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Fears of the Leviathan

Malcolm Dean
The Guardian, 9th March 2005

This is a golden age for charities, but the future is not so clear, says Malcolm Dean

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Have voluntary organisations and community groups reached a heyday? In the last decade, the number of charities has risen from 98,000 to 166,000, backed up by 200,000 community and neighbourhood groups. The number of professional staff employed has grown to 1.5 million, while the number of volunteers is estimated to be 6 million. In a typical year, 6,000 new charities are born. Expenditure on services, advocacy and campaigning has almost doubled to 20bn and assets now total 70bn.

A decade ago, the independent commission on the future of the voluntary sector was launched and, in 1996, set out an agenda and 60 proposals, most of which are now in operation or in the pipeline. These include tax changes adding 400m to income; the biggest change to charity law in 400 years winding its way through parliament; new standards by which charities can be judged; and a compact signed by ministers that protects charities in receipt of large sums for delivering public services from restrictions on their right to campaign.

Yet just as the sector is pausing for breath, two big umbrella groups -the National Council of Voluntary Organisations (NCVO) and the Association of Chief Executives of Voluntary Organisations (Acevo) - have launched a three-month consultation on what the sector should look like in 10 years. It is well-timed because further changes look inevitable.

It was the prime minister, in an address to the NCVO annual convention in 1999, who neatly divided the 20th century into two. In the first half, the country learned it could not achieve its aims without the help of government; in the second, that government could not achieve the nation's aims without the help of the voluntary movement.

So what does the 21st century offer? Ministers have made it plain they want to see a widening involvement of charities in service delivery. They already provide about 40 percent of personal social care - childcare, and support for elderly and disabled people - as well as widened responsibilities. The Royal National Institute for Deaf People negotiated the new NHS digital hearing aid contract with the suppliers, cutting the price from several thousand pounds to 60.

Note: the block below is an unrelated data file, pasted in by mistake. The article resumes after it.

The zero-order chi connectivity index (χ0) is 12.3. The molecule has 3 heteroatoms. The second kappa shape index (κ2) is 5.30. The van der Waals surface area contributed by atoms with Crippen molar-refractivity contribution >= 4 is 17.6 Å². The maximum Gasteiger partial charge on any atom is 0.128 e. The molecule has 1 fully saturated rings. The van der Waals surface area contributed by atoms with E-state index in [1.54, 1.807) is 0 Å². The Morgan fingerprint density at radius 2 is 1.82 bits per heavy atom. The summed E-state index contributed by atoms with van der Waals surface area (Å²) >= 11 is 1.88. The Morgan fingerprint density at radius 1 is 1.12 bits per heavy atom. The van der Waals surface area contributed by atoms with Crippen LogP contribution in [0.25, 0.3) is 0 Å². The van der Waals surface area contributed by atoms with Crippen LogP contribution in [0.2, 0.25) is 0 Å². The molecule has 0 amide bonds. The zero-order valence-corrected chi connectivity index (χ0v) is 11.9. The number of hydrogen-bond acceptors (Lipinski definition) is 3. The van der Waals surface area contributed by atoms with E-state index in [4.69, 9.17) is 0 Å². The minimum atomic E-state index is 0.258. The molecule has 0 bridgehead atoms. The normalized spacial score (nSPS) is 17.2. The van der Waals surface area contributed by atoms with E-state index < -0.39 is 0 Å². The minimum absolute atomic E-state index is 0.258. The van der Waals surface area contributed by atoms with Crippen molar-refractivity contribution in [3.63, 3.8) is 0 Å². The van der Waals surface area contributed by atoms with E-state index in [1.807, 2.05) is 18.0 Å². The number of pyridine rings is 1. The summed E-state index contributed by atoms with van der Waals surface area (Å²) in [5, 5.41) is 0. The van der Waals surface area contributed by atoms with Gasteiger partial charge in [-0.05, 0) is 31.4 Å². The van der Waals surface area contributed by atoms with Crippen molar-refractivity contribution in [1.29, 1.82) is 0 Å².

Indeed, in the last financial year the state became the biggest funder of charities, accounting for 37 percent of their income through its contracts for service delivery. This raises the question posed to the 1995 commission: are charities in danger of being devoured by the state by "swimming into the mouth of the leviathan".

Nicholas Deakin, chair of the commission, responds in an excellent new report from NCVO - Voluntary Action: Meeting the Challenge of the 21st Century - accompanying the consultation document. He rightly notes that the government is not "a single marine monster but a shoal of smaller beasts, some of whom have no ambitions to devour smaller voluntary organisations".

Even so, he warns of two other developments. First, are services by charities likely to become indistinguishable from the State's as the government becomes more involved in capacity building, setting minimum standards and targets? Or second, will they become more like private providers with whom they are competing for contracts?

In earlier reports, Acevo has made it clear there can be little expansion before the current faults in current contracts are corrected - unrealistic short-term funding, sudden death contracts, and unnecessary bureaucracy. Still forced to subsidise full contract costs from charitable funds, they want to compete with the private sector on equal terms.

But only a minority of charities provide services. The vast majority are too small and have no wish to bid. Statistics set out the stark differences: 1.6 percent of charities receive 68 percent of total income; 60 percent collectively get only 1.4 percent. While most big groups are flourishing, the medium-sized and small community groups are hurting. There are 19,000 community buildings providing urgently needed accommodation for small community groups, but where they are owned by local authorities, many groups are finding it difficult to meet rising rents. Councils are currently required to seek "best value" use of their assets, with many believing they cannot take into account group contributions to civic society.

An equally serious problem for many is dwindling volunteers. Traditionally, for every 1 in cash, there was 2 in voluntary effort. There are no precise figures, but the belief in dwindling numbers in a time-pressured society is widespread. Even sport, which claims to recruit 26 percent of volunteers, reports problems.

And then there is corporate stinginess. The annual Guardian survey found corporate donations accounted for only 4.3 percent of charitable income. Individuals give eight times as much. UK companies give just 0.2 percent of pre-tax profits. The top 34 FTSE companies are in the 1 percent club; the bottom 14 give only 0.1 percent or less. Here is a cause that could unite all charities: a joint campaign to embarrass business into being more generous.

Malcolm Dean is the Guardian's leader writer on social affairs.

The Guardian 2005 www.guardian.co.uk

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